April 30, 2015

New book: Creating Public Value in Practice

book cover.PNGA compilation of articles from the University of Minnesota Center for Integrative Leadership's conference on Creating Public Value has been published on a new book, Creating Public Value in Practice: Advancing the Common Good in a Multi-Sector, Shared-Power, No-One-Wholly-in-Charge World. The collection, edited by John M. Bryson, Barbara C. Crosby, and Laura Bloomberg, includes examples of public value creation by nonprofit organizations, local governments, businesses, and cross-sectoral collaboratives. One chapter, by Laura Kalambokidis, Lisa Hinz, and Scott Chazdon focuses on Extension's approach to creating public value. In "Using Economic Principles to Show How Extension Programs Create Public Value," we present a case study of identifying and measuring the public value generated by a University of Minnesota Extension community leadership development program.

February 3, 2014

How do your programs create public value?

In the Building Extension's Public Value workshop, we highlight three main ways Extension programs create public value. Programs address concerns about fairness, close an information gap, or encourage actions that benefit the greater community (or equivalently, discourage actions that impose costs on the community). Each of these can be thought of as a criterion or justification for public sector involvement. In my experience, most Extension programs focus on the third type of value creation and base their public value message on the ways a program encourages beneficial activities.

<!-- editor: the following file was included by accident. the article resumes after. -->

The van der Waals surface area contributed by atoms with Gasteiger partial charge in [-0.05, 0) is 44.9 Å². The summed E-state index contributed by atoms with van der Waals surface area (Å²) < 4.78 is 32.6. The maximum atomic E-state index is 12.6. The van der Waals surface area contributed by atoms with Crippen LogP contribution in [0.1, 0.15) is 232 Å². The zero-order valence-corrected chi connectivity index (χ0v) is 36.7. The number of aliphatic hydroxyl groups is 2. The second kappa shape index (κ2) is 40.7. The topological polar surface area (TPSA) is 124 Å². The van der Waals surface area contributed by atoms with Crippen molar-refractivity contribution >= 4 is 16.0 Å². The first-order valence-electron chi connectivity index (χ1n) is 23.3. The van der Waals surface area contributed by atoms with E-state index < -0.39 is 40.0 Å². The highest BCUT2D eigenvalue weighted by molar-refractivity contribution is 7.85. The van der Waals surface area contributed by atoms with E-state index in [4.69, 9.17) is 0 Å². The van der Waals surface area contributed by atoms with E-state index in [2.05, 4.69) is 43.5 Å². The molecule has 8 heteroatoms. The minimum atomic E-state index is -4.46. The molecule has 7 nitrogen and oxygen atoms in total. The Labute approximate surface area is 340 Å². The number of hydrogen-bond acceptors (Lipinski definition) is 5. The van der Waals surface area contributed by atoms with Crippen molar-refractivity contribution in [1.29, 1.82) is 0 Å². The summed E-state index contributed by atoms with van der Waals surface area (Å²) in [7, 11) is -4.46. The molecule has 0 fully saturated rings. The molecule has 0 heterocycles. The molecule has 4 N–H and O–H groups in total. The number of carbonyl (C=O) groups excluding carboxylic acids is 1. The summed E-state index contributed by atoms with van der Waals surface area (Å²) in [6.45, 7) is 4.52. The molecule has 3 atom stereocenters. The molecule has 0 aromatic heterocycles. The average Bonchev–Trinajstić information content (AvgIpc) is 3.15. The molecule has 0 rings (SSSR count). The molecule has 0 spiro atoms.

During a recent a webinar for University of Minnesota Extension, we conducted an onscreen poll asking which of the three criteria participants thought applied to their programs. Respondents could choose any criterion that applied, including choosing all three. Out of about 32 participants, five thought their programs addressed a concern about fairness, and both the information gap and public benefits criteria received 20 votes.

We can't generalize from this non-scientific poll, but I wondered about the lack of attention to the fairness criterion. In the workshop, I encourage program teams to use this criterion with caution. Whether the unfairness of a situation warrants public sector action is subjective, and stakeholders with different values may assess fairness differently. So, I think Extension makes a more effective case when it uses the fairness criterion selectively. For this reason, I wasn't surprised by the small number of responses for fairness. I wondered, though, whether it arose because respondents thought their programs did not address a concern about fairness, or if they thought the program did address fairness, but they planned to emphasize a different criterion in order to make a stronger case.

Do you think a relatively small share of Extension programs address a fairness concern? Which criterion would you have chosen for the Extension programs you work with?

October 23, 2013

Does public value magnitude matter?

Is it enough for a stakeholder to learn that your program produced public value, or do stakeholders want to know how much value was created? Put another way, is it adequate to demonstrate that a program has a positive return on investment for a community? Or does it have to have a higher return than all the alternative investments the community could have made?

I was asked this question today at a Center for Integrative Leadership Research Forum where I presented, "How Cross Sector Leadership Builds Extension's Public Value." It seems that the answer has to be yes, it does matter whether a program generates a large or small amount of public benefit relative to its cost.

A potential funder wants to direct dollars toward their highest use. Ideally, all programs would report a return using a common metric. The metric could be dollars for programs whose impacts can be monetized (i.e., converted to dollars); it could be some other common metric (e.g., amount of pollution remediation, high school graduation rate) for programs addressing similar issues. With common metrics, a funder could rank programs by return on investment and fund as many of the top programs as they can.